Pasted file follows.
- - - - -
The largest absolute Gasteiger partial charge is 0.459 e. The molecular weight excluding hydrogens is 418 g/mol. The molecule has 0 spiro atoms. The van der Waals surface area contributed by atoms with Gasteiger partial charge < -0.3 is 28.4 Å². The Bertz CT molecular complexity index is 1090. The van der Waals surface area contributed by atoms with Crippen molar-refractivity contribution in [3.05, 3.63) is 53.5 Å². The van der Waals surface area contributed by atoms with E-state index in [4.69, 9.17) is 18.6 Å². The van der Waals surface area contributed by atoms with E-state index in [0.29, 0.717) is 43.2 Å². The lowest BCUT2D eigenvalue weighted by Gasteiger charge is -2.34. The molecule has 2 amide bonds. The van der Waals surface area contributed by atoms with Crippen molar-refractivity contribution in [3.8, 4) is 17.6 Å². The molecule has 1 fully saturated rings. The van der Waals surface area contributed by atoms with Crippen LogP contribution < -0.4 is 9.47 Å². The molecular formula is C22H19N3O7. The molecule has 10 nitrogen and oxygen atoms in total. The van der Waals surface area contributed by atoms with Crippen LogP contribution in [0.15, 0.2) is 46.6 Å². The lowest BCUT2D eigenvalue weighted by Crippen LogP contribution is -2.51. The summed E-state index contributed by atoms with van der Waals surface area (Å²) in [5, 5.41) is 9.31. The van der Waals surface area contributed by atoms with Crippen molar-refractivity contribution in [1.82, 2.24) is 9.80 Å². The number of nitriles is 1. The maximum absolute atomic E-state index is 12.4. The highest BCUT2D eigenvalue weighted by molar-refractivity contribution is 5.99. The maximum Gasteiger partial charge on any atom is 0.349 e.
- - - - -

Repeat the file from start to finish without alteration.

The largest absolute Gasteiger partial charge is 0.459 e. The molecular weight excluding hydrogens is 418 g/mol. The molecule has 0 spiro atoms. The van der Waals surface area contributed by atoms with Gasteiger partial charge < -0.3 is 28.4 Å². The Bertz CT molecular complexity index is 1090. The van der Waals surface area contributed by atoms with Crippen molar-refractivity contribution in [3.05, 3.63) is 53.5 Å². The van der Waals surface area contributed by atoms with E-state index in [4.69, 9.17) is 18.6 Å². The van der Waals surface area contributed by atoms with E-state index in [0.29, 0.717) is 43.2 Å². The lowest BCUT2D eigenvalue weighted by Gasteiger charge is -2.34. The molecule has 2 amide bonds. The van der Waals surface area contributed by atoms with Crippen molar-refractivity contribution in [3.8, 4) is 17.6 Å². The molecule has 1 fully saturated rings. The van der Waals surface area contributed by atoms with Crippen LogP contribution < -0.4 is 9.47 Å². The molecular formula is C22H19N3O7. The molecule has 10 nitrogen and oxygen atoms in total. The van der Waals surface area contributed by atoms with Crippen LogP contribution in [0.15, 0.2) is 46.6 Å². The lowest BCUT2D eigenvalue weighted by Crippen LogP contribution is -2.51. The summed E-state index contributed by atoms with van der Waals surface area (Å²) in [5, 5.41) is 9.31. The van der Waals surface area contributed by atoms with Crippen molar-refractivity contribution in [1.82, 2.24) is 9.80 Å². The number of nitriles is 1. The maximum absolute atomic E-state index is 12.4. The highest BCUT2D eigenvalue weighted by molar-refractivity contribution is 5.99. The maximum Gasteiger partial charge on any atom is 0.349 e.